While wandering around aimlessly in South India with my camera in tow, on the look out for my next subject, I walked through a parking lot where many Hindu pilgrims had settled. They travel in large groups with lots of baggage. Usually they are very excited and happy. Maybe it is their religious fervor or just being on a holiday that gives them this air of enormous pleasure.
From afar I spotted the woman with the bold white mark of Shiva on her forehead. I was instantly drawn to her. Smiling, I walked toward her. It’s very likely that she never had an interaction with a foreigner and she, too, smiled back. Using sign language, I asked if I could take her photograph. Before I knew it, her female entourage surrounded me. All of them eagerly allowed me to photograph them.
The people of India are very friendly and almost never mind being photographed by me. I do struggle with the dilemma of being photographed by them! Today, everyone has a cell phone with a camera and is click-crazy. I resent their intrusion into my quietude and the manner in which the picture is “stolen.” I am rarely consulted. Sometimes it feels like a hunted animal with a gun pointing at me instead of a camera, usually in the case of groups of young men. Have you ever experienced this sort of taunting? How do you handle it? Naturally, I walk away and forget about it as best I can but it leaves a bitter after taste.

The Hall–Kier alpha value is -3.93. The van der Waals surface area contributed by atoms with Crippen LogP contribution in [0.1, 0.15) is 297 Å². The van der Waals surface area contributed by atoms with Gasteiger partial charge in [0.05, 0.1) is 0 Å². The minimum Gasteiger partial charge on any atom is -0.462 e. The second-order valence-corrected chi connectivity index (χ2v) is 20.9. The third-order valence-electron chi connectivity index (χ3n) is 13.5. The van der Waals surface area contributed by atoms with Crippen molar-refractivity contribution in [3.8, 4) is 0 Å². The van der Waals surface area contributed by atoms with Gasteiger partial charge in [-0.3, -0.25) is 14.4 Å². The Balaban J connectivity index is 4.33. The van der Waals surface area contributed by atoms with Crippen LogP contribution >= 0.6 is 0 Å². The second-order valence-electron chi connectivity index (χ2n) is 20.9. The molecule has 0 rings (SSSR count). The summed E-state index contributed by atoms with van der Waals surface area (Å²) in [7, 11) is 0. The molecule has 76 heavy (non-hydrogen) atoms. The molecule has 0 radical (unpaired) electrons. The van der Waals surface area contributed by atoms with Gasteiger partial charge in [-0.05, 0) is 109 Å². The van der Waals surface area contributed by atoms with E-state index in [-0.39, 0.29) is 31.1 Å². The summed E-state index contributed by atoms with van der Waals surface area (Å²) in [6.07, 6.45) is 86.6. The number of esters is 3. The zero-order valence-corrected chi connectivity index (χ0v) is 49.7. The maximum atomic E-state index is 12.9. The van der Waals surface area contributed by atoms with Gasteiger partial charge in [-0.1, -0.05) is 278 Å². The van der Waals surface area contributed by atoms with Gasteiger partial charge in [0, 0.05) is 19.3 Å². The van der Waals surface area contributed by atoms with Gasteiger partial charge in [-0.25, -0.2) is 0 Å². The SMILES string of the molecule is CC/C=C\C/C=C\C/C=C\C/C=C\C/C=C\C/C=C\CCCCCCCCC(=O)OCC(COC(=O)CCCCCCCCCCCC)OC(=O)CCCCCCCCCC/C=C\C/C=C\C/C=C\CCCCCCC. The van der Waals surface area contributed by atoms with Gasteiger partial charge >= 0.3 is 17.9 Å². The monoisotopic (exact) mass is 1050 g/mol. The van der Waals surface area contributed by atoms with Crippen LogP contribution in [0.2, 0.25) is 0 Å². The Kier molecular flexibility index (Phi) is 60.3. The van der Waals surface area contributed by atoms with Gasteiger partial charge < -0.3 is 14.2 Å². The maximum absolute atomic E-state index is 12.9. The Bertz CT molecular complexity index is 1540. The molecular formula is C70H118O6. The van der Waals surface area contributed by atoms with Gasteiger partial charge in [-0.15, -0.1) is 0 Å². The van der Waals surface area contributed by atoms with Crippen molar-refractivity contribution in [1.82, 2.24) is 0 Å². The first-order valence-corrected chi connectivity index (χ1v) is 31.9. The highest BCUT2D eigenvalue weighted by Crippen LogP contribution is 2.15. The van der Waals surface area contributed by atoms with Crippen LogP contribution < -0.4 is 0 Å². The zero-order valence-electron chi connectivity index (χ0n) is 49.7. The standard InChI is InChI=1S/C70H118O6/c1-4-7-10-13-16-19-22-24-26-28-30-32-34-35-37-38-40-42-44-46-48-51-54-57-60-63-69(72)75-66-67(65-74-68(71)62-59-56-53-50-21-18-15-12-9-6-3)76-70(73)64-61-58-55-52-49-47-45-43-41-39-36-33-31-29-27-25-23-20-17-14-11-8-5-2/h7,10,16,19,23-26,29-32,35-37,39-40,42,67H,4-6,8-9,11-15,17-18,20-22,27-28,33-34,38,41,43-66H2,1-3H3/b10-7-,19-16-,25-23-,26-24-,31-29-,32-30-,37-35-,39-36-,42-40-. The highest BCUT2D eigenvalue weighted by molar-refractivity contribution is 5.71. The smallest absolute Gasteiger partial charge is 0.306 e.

For the most part, a smile works wonders. It has the power to break down barriers and create instant friendships. Smiling feels good too.